5 results
This colored travel sketch of Constantinople (present-day Istanbul) as seen from the eastern part of the town of Scutari (present-day Üsküdar) across the Bosporus Strait is by the Danish painter Martinus Rørbye (1803–48), a central figure in the "Golden Age" of Danish art (circa 1770–1900). After training at the Kunstakademiet, Rørbye travelled widely, to France, Italy, Greece, and Turkey. In 1833 he was one of the first artists to paint in Skagen, in the far north of Denmark, some 45 years before it became an artists’ haven. He ...
Contributed by
Royal Library (The), Denmark
Deed of Settlement
The Deed of Settlement and Royal Charter of Incorporation of the South Australian Company is a key document in South Australia's history: it highlights the difference between the manner in which South Australia was established and populated and the foundation of other Australian colonies as penal settlements. It also records British economic expansionism at its peak and illustrates the interconnections between British business interests, the Colonial Office, and social and evangelical activists. In 1834, the British Parliament passed the South Australia Act, which empowered the government to establish and ...
Contributed by
State Library of South Australia
Book of Akbar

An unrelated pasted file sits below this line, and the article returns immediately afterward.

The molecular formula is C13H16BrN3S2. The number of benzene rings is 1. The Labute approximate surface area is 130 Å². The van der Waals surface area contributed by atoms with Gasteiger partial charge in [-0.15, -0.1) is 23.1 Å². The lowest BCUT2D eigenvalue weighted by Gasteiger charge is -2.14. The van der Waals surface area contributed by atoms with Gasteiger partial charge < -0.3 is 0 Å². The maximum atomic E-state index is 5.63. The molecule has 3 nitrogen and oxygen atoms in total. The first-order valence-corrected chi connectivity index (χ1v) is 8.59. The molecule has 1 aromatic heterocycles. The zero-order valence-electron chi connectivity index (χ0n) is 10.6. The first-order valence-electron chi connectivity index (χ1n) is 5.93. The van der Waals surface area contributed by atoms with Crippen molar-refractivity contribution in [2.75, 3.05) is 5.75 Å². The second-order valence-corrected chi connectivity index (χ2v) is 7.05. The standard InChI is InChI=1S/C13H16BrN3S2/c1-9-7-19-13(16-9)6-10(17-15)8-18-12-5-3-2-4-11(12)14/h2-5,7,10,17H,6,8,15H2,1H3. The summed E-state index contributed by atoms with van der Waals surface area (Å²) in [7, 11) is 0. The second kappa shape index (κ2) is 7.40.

Akbar Namah (Book of Akbar) is a historical discourse on Akbar’s rule in India written by Ḥamīd ullah Shāhabādī Kashmirī, a reputed historian and poet of Kashmir, India. Jalaluddin Muhammad Akbar (1542–1605), also known as Akbar the Great, was a Mughal emperor who ruled India from 1556 to 1605. The manuscript was made by an unknown copyist in the 19th century. The fringe of the manuscript is adorned with gold inlaid on each page; the first page is specially decorated with gold inlaid floral designs. The manuscript ...
Contributed by
Allama Iqbal Library, University of Kashmir
Verses on Perceived Value
This calligraphic fragment includes a Persian poem that describes how luxury goods such as semi-precious stones and furs are devoid of any inherent worth. Beginning with an invocation to huwa al-muizz (God, the Glorified), the verses read: “I suppose your throne is made of crystal and jasper / Everyone who has an eye knows that they are just stone / That seat made from weasel and ermine (and with) a banner / To those who sit in wicker is but skin.” The calligrapher Muhammad Mahdi Husayni states that he has written these lines ...
Contributed by
Library of Congress
Friends' Asylum for the Insane near Frankford
This circa 1836 lithograph depicts the first private psychiatric hospital in the United States. Known as the Friends’ Asylum for the Insane, it was founded in 1813 by the Society of Friends (also called the Quakers) and opened to patients in 1817. The institution stood on land that formerly was a 52-acre farm in Oxford Township, near Frankford, ten kilometers northeast of the center of Philadelphia. The view here, a pastoral scene with men standing in the foreground and animals grazing, is of the almshouse building as it appeared after ...
Contributed by
The Library Company of Philadelphia